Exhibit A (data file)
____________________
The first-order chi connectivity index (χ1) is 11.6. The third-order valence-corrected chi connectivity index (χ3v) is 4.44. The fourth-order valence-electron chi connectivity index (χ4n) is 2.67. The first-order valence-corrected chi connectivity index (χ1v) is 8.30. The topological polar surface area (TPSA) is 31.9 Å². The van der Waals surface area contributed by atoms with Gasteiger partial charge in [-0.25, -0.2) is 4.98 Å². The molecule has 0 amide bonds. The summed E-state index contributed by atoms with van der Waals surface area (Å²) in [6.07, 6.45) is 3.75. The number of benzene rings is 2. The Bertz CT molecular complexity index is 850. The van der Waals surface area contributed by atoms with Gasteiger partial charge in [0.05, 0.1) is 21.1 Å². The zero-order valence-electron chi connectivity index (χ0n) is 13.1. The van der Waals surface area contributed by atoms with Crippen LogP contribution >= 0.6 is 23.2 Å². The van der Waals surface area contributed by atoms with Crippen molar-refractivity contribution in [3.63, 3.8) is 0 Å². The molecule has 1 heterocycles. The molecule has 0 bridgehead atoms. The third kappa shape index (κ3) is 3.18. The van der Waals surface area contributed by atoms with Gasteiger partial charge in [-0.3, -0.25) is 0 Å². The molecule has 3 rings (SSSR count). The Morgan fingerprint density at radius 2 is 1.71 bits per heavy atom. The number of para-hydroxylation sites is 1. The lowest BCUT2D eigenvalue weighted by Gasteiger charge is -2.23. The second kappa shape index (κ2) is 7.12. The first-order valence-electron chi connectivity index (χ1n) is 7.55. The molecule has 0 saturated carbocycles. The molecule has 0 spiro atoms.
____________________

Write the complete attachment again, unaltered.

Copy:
The first-order chi connectivity index (χ1) is 11.6. The third-order valence-corrected chi connectivity index (χ3v) is 4.44. The fourth-order valence-electron chi connectivity index (χ4n) is 2.67. The first-order valence-corrected chi connectivity index (χ1v) is 8.30. The topological polar surface area (TPSA) is 31.9 Å². The van der Waals surface area contributed by atoms with Gasteiger partial charge in [-0.25, -0.2) is 4.98 Å². The molecule has 0 amide bonds. The summed E-state index contributed by atoms with van der Waals surface area (Å²) in [6.07, 6.45) is 3.75. The number of benzene rings is 2. The Bertz CT molecular complexity index is 850. The van der Waals surface area contributed by atoms with Gasteiger partial charge in [0.05, 0.1) is 21.1 Å². The zero-order valence-electron chi connectivity index (χ0n) is 13.1. The van der Waals surface area contributed by atoms with Crippen LogP contribution >= 0.6 is 23.2 Å². The van der Waals surface area contributed by atoms with Crippen molar-refractivity contribution in [3.63, 3.8) is 0 Å². The molecule has 1 heterocycles. The molecule has 0 bridgehead atoms. The third kappa shape index (κ3) is 3.18. The van der Waals surface area contributed by atoms with Gasteiger partial charge in [-0.3, -0.25) is 0 Å². The molecule has 3 rings (SSSR count). The Morgan fingerprint density at radius 2 is 1.71 bits per heavy atom. The number of para-hydroxylation sites is 1. The lowest BCUT2D eigenvalue weighted by Gasteiger charge is -2.23. The second kappa shape index (κ2) is 7.12. The first-order valence-electron chi connectivity index (χ1n) is 7.55. The molecule has 0 saturated carbocycles. The molecule has 0 spiro atoms.